Blasting did not set off I-70 rockslide, officials say
State road crews had done some minor work inside the Hanging Lake Tunnels weeks before Monday’s rockslide on Interstate 70, but that work had nothing to do with the incident, Colorado Department of Transportation officials said Wednesday.
The Daily Sentinel had received word that CDOT crews might have been blasting in Glenwood Canyon a few days before the slide occurred Monday, but department spokeswoman Mindy Crane said some people may be confusing that with routine rockfall mitigation that occurred last week in De Beque Canyon, which is more than 70 miles away.
CDOT routinely removes loose boulders from such areas, she said.
The most recent work highway crews did in Glenwood Canyon was in late January, when they did electrical work in a cross-path that connects the two 4,000-foot-long tunnels for east- and westbound traffic.
Weldon Allen, CDOT Region 3 director for the northwest corner of the state, said crews last fall discovered a minor crack in concrete in one cross-path and were planning to do repair work this spring. No blasting was involved, he said.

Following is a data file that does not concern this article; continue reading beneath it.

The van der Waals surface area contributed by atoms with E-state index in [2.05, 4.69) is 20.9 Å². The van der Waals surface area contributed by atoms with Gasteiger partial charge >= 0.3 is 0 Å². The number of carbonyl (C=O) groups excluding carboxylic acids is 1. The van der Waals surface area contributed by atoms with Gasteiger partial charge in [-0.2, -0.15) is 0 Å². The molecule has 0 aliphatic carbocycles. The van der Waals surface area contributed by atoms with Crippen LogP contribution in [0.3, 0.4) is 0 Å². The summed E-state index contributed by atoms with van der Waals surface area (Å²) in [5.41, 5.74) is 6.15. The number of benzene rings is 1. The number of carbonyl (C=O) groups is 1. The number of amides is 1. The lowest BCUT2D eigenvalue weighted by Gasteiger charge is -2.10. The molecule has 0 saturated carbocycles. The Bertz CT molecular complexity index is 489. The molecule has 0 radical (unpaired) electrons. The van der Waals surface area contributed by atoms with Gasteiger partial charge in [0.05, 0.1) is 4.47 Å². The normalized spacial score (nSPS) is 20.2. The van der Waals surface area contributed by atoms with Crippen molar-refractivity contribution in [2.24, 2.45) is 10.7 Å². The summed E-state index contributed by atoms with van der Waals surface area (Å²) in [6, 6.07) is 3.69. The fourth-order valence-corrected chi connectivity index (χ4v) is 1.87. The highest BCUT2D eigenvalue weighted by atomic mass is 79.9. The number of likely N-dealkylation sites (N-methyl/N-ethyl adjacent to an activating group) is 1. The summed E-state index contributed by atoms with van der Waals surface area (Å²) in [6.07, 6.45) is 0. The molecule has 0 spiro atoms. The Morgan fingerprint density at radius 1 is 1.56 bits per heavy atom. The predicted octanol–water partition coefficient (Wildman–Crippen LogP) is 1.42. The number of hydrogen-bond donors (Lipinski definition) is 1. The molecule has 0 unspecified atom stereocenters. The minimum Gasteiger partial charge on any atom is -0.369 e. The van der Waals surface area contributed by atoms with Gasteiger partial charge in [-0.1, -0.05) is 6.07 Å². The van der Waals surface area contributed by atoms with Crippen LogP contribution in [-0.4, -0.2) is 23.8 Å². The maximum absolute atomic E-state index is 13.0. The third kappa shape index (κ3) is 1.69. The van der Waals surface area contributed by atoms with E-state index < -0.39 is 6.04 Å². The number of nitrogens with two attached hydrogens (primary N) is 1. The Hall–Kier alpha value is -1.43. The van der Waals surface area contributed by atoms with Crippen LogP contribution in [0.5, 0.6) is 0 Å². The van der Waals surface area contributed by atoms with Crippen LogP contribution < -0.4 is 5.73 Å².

“We do an annual tunnel inspection, and we found a crack,” he said. “A lot of our switch gear was in there. We just moved that because we didn’t want it endangered. If that crack turned into something more, we didn’t want to destroy hundreds of thousands of dollars worth of equipment.”
The two tunnels have eight cross-paths, which house electrical equipment and serve as emergency exits. Five of them are for foot traffic to escape the tunnels, two are for vehicles and one houses equipment.
The tunnels are located between mile markers 125.3 and 126. The rockslide occurred nearby, at mile marker 125. Allen said that while the two are less than a half-mile apart, the rockslide was on a different part of the canyon.
“Hanging Lake Tunnel is on the north-facing slope, and the rockfall is on the south-facing slope,” he said.